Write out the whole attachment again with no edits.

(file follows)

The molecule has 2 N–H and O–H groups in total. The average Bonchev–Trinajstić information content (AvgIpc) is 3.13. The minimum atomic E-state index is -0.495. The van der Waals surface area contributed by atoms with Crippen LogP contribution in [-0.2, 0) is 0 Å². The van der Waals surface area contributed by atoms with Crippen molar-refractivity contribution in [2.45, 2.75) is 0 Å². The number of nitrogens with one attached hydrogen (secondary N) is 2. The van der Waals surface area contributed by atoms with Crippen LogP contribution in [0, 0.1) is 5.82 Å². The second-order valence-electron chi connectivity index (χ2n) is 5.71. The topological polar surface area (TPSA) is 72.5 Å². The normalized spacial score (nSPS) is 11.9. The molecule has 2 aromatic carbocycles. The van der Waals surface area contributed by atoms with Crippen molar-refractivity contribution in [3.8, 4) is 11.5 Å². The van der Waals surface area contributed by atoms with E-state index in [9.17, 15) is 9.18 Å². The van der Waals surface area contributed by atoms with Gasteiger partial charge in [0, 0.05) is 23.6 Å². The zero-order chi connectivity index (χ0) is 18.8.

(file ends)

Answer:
The molecule has 2 N–H and O–H groups in total. The average Bonchev–Trinajstić information content (AvgIpc) is 3.13. The minimum atomic E-state index is -0.495. The van der Waals surface area contributed by atoms with Crippen LogP contribution in [-0.2, 0) is 0 Å². The van der Waals surface area contributed by atoms with Crippen molar-refractivity contribution in [2.45, 2.75) is 0 Å². The number of nitrogens with one attached hydrogen (secondary N) is 2. The van der Waals surface area contributed by atoms with Crippen LogP contribution in [0, 0.1) is 5.82 Å². The second-order valence-electron chi connectivity index (χ2n) is 5.71. The topological polar surface area (TPSA) is 72.5 Å². The normalized spacial score (nSPS) is 11.9. The molecule has 2 aromatic carbocycles. The van der Waals surface area contributed by atoms with Crippen molar-refractivity contribution in [3.8, 4) is 11.5 Å². The van der Waals surface area contributed by atoms with E-state index in [9.17, 15) is 9.18 Å². The van der Waals surface area contributed by atoms with Gasteiger partial charge in [0, 0.05) is 23.6 Å². The zero-order chi connectivity index (χ0) is 18.8.